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- Communication Improvement 1
- Culture of Safety 1
- Education and Training 1
- Error Reporting and Analysis 7
- Human Factors Engineering 2
- Legal and Policy Approaches 3
- Logistical Approaches 2
- Quality Improvement Strategies 1
- Teamwork 1
- Device-related Complications 2
- Identification Errors 3
- Medical Complications 6
- Medication Safety 2
- Surgical Complications
- Transfusion Complications
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Baltimore, MD: Centers for Medicare & Medicaid Services (CMS) Office of Public Affairs; May 18, 2006.
This fact sheet provides information regarding the Centers for Medicare and Medicaid Services' initiative to better understand and minimize never events.
More states shred bills for awful medical errors: patients in 23 states will no longer pay for certain mistakes, hospitals say.
Aleccia J. MSNBC News. August 12, 2008.
This article reports on the implementation and expansion of several states' non-payment policies for medical mistakes in light of similar policies set by Medicare and private insurance companies.
May H. Salt Lake Tribune. August 18, 2008.
This article examines 2007 state health data on never events in the context of a label-related medical error that resulted in a recent death.
Golden, CO: HealthGrades, Inc.; April 2009.
This analysis of patient safety in Medicare patients from 2005–2007 concludes that while modest improvements have been made, patient safety incidents still account for nearly 100,000 preventable deaths and nearly $7 billion in excess costs yearly. The report also recognizes the best performing hospitals with a "Patient Safety Excellence Award"—hospitals scoring in the top 15% according to a ranking methodology developed by the authors. As with prior HealthGrades reports, the study uses the Agency for Healthcare Research and Quality (AHRQ) Patient Safety Indicators (PSIs) to measure the incidence of patient safety problems and compare hospitals. The limitations of using PSIs as a performance measure have been discussed in a prior study and AHRQ WebM&M commentary, and it is important to note that this report did not undergo external peer review.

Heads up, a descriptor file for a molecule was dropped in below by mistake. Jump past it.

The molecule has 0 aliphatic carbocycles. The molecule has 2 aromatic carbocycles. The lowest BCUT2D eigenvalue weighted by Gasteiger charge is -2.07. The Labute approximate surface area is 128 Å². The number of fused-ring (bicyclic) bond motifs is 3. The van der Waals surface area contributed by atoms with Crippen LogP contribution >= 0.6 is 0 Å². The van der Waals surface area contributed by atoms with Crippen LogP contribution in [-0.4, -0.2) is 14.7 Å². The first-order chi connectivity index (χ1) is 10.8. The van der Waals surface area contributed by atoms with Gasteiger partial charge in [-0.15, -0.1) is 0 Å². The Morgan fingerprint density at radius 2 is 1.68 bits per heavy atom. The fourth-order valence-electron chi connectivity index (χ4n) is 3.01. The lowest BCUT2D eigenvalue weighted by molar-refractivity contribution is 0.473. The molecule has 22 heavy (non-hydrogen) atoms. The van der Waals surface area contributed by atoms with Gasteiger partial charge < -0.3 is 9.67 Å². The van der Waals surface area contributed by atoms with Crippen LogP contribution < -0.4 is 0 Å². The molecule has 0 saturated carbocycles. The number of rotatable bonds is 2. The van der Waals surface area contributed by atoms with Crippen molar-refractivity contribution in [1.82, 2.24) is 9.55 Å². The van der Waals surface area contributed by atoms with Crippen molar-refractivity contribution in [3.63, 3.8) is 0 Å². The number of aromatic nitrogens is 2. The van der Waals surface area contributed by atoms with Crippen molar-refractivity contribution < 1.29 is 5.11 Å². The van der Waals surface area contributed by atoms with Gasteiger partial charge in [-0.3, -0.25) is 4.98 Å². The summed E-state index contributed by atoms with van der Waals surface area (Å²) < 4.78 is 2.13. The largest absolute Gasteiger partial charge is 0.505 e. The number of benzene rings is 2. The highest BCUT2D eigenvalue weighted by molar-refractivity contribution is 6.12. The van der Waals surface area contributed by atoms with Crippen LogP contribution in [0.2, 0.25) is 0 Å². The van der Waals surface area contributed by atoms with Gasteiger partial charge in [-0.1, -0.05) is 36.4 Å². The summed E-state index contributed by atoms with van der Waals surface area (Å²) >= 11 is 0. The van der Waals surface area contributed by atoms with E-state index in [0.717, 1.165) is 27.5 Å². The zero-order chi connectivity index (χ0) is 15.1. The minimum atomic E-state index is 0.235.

Journal Article > Commentary
Understanding national coverage policies. Navigating the maze of HACs, serious reportable events, and wrong surgical sites.
Cook J, D'Amato C, Garrett G, Ruhnau-Gee B, Hyde L, Novak N. J AHIMA. 2009;80:62-64.
The authors explain reporting and coding requirements for various types of sentinel event data and describe how these affect coverage.
Special or Theme Issue
Simmons D, ed. Crit Care Nurs Clin North Am. 2010;22:161-290.
Articles in this special issue discuss safe practices, effective staffing, teamwork, and event analysis to enhance patient safety in the critical care setting.
Journal Article > Study
Analysis of adverse events in pediatric surgery using criteria validated from the adult population: justifying the need for pediatric-focused outcome measures.
Rice-Townsend S, Hall M, Jenkins KJ, Roberson DW, Rangel SJ. J Pediatr Surg. 2010;45:1126-1136.
This study sought to characterize the incidence and types of adverse events in pediatric surgery patients, using measures (the National Surgical Quality Improvement Program and the AHRQ Patient Safety Indicators) originally developed for identifying adverse events in adults. The authors argue that applying adult measures to a pediatric population overestimates the incidence of adverse events.